@torey thanks for the link. Interesting you can barely taste it. I either read or someone told me artichoke leaf is the most bitter herb so got some and tried it. But it was way to much for me to do as a tea. I will try blending it with other herbs and see if that goes better. Like you, I have a pound of it and I hate to let it go to waste.

  • frogvalleyfrogvalley Posts: 530 ✭✭✭✭
    edited February 11

    My very first memory of using bitters, in a more traditional use, was when we were on vacation at Hilton Head Island, South Carolina a long time ago. We went to the supermarket and bought plain fizzy/tonic water along with a bitter mixture they sold in the adult beverage section plus our groceries for the week.

    By the end of the week, the groceries and the bitters were almost gone, BUT I also realized coincidentally that my eye twitch that had been going on for months had vanished, too. Hmmmm. We packed everything up and went home after stopping to pick up a couple extra bottles of the bitters since it was made down there.

    The eye twitch came back some time later and coincidentally, I decided to finish off the rest of the bitters with the tonic water. Again, my twitch disappeared. Could there be a connection? I looked up each ingredient in the Homeopathic Materials Medica as well as in herbals. The one of the items in the bitters that caught my eye (no pun intended) was Cinchona Bark. Well, it turns out that eye twitches (as well as malaria) are helped with this herb.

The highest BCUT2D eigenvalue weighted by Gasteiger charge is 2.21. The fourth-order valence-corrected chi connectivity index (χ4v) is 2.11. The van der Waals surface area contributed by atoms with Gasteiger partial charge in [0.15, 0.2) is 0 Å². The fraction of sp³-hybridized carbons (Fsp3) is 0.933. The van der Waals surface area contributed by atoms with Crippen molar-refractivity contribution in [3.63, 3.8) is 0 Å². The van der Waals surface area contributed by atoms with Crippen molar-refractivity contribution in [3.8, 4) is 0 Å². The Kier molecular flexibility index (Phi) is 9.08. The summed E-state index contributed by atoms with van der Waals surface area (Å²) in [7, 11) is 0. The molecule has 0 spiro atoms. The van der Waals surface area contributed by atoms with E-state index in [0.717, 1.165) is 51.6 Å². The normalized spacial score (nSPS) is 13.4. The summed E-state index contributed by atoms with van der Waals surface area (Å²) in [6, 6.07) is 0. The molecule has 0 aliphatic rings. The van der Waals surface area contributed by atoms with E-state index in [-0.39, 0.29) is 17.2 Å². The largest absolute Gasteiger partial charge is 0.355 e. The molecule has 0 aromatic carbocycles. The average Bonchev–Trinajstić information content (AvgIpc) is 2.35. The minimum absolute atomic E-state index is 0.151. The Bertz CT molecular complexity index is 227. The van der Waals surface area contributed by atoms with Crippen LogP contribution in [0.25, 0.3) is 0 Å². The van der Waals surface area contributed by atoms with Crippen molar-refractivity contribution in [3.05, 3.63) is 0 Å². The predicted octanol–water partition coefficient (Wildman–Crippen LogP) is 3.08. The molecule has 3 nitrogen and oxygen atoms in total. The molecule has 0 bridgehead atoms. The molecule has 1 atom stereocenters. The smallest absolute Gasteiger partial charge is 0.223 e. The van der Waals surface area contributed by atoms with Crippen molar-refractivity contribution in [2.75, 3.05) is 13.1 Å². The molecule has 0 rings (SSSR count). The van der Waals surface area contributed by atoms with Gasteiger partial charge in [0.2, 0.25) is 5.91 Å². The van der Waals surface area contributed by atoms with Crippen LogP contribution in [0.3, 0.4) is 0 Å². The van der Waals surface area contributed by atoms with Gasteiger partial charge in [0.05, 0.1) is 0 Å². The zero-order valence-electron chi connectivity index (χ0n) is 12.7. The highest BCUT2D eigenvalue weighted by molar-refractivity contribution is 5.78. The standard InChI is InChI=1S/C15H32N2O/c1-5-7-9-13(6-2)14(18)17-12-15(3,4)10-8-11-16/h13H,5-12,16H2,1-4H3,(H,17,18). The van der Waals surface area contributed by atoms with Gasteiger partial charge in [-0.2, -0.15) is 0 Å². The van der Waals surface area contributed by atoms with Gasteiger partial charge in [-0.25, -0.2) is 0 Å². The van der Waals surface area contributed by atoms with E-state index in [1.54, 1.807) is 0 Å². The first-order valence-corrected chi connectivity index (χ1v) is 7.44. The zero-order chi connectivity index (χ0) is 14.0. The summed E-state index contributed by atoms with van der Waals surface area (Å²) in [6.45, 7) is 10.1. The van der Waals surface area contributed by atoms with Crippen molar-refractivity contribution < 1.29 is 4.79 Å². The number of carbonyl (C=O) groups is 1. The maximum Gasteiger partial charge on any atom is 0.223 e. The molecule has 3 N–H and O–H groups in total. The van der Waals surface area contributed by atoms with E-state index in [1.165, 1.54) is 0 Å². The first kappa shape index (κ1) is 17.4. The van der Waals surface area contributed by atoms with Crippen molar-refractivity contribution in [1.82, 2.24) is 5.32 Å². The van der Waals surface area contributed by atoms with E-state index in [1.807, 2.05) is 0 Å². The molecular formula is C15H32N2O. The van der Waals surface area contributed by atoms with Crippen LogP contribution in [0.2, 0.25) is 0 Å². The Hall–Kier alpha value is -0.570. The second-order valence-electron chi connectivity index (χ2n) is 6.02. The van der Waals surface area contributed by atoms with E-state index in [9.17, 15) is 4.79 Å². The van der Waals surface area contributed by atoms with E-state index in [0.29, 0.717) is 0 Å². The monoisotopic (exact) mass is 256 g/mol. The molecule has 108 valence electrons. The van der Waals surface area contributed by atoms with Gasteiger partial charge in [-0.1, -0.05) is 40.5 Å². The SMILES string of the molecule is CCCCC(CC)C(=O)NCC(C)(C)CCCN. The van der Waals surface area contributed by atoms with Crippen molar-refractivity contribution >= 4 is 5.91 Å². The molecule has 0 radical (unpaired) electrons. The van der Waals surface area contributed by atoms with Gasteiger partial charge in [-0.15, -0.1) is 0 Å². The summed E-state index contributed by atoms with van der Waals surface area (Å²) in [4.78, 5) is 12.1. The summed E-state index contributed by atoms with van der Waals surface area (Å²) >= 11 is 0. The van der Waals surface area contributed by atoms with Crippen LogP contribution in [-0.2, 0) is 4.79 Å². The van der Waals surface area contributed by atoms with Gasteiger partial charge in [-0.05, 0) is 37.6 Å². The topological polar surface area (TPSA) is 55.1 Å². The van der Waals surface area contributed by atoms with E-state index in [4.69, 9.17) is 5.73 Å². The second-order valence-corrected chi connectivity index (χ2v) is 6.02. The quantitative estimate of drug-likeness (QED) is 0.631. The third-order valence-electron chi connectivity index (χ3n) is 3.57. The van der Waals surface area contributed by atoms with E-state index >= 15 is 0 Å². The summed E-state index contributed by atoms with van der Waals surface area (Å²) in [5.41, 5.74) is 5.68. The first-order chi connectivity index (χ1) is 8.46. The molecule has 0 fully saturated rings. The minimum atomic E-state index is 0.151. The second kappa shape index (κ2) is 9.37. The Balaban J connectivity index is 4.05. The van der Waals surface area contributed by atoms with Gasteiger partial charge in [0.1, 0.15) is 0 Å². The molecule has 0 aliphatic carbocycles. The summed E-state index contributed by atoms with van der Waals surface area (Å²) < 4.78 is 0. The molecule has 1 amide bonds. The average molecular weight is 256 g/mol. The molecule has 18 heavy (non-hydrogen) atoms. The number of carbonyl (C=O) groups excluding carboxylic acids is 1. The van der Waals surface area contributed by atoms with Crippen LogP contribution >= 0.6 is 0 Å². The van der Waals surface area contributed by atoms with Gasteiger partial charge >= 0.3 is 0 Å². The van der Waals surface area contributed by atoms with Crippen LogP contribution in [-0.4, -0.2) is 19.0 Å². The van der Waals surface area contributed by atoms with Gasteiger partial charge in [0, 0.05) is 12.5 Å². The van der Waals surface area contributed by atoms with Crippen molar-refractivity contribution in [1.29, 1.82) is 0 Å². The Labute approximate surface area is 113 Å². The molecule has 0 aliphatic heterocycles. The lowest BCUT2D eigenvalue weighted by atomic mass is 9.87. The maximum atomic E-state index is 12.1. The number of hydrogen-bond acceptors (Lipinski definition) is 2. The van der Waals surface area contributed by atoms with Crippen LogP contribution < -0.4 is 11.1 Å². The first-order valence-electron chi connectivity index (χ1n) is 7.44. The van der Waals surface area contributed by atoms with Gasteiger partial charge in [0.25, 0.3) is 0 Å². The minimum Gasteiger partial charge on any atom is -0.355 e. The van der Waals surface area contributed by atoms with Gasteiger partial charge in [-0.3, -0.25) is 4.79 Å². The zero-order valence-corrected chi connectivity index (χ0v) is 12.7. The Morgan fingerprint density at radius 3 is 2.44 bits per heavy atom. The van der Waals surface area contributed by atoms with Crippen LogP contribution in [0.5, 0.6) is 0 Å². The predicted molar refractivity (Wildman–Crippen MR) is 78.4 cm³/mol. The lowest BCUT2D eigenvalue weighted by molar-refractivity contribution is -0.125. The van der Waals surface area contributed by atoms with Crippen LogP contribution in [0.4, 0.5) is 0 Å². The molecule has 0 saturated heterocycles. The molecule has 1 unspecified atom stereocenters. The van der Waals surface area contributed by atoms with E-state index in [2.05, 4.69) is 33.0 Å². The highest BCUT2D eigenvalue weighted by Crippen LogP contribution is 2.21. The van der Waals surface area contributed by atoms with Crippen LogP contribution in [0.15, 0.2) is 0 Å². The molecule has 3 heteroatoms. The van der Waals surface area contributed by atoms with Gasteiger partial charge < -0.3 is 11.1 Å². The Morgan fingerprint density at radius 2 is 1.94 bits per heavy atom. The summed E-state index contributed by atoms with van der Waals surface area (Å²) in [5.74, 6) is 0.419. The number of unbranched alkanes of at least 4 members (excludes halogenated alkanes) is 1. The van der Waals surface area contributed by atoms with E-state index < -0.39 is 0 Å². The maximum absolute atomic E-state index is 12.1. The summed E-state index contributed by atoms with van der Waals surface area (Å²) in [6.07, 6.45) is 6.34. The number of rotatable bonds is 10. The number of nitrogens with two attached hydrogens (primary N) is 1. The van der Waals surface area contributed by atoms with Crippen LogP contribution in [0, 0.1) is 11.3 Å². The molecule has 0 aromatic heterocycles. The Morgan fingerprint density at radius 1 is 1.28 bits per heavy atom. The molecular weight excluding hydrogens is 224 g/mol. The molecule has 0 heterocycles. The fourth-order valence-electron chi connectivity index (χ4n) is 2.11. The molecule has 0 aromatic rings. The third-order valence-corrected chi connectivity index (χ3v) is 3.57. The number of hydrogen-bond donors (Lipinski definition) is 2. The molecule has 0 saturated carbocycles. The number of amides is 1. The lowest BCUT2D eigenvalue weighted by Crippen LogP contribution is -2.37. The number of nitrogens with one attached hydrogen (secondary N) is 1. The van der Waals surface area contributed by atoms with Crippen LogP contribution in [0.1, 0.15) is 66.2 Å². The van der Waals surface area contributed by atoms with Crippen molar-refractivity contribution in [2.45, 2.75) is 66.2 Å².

Here is a fun and relatively recent article https://calgaryvisioncentre.com/news/2017/3/21/why-is-my-eyelid-twitching about Cinchona Bark. I later realized that using Bittermilk (the brand of the bitters) with tonic water gave me a double dose of Cinchona Bark. It only took a few days before the twitching stopped altogether. I didn't use much of either, but it didn't happen again for about five years. Recently, I experienced a recurrence of the twitch and just drank a designer tonic water. It took a little longer, but again, the issue went away.

    I welcome retiring tomorrow and FINALLY learn to make bitters that I like to use, not that I "should" use.

  • toreytorey Posts: 2,781 admin

    @frogvalley Congratulations on your retirement! Here's to making lots of bitters!

  • vickeymvickeym Posts: 707 ✭✭✭✭

    judsoncarroll4Just finished your bitters course. Very informative and easy to watch. Great job.

    Would love more information on purchasing the herbs kits once you have them available. I know your information is not for medicinal advice, however my brother has both type 2 diabetes and impaired kidney function. I would love to get him on the swedish bitters to see if it "might" help him. Even a little bit would be a benefit.

  • judsoncarroll4judsoncarroll4 Posts: 3,403 admin

    Thanks - I had fun making it. Hopefully I'll get to do some more someday.

    I I think the Swedish Bitters would be worth trying, but I wonder if the camphor may irritate the kidneys. What do you think, @torey ? Bitters are, generally very good for diabetes, and if he does not have an issue with high blood pressure, perhaps one that includes licorice might help strengthen the kidneys. Did you see the info I posted on prickly pear cactus? The pads, de-spined of course, taken as food or juiced is very helpful for blood sugar issues.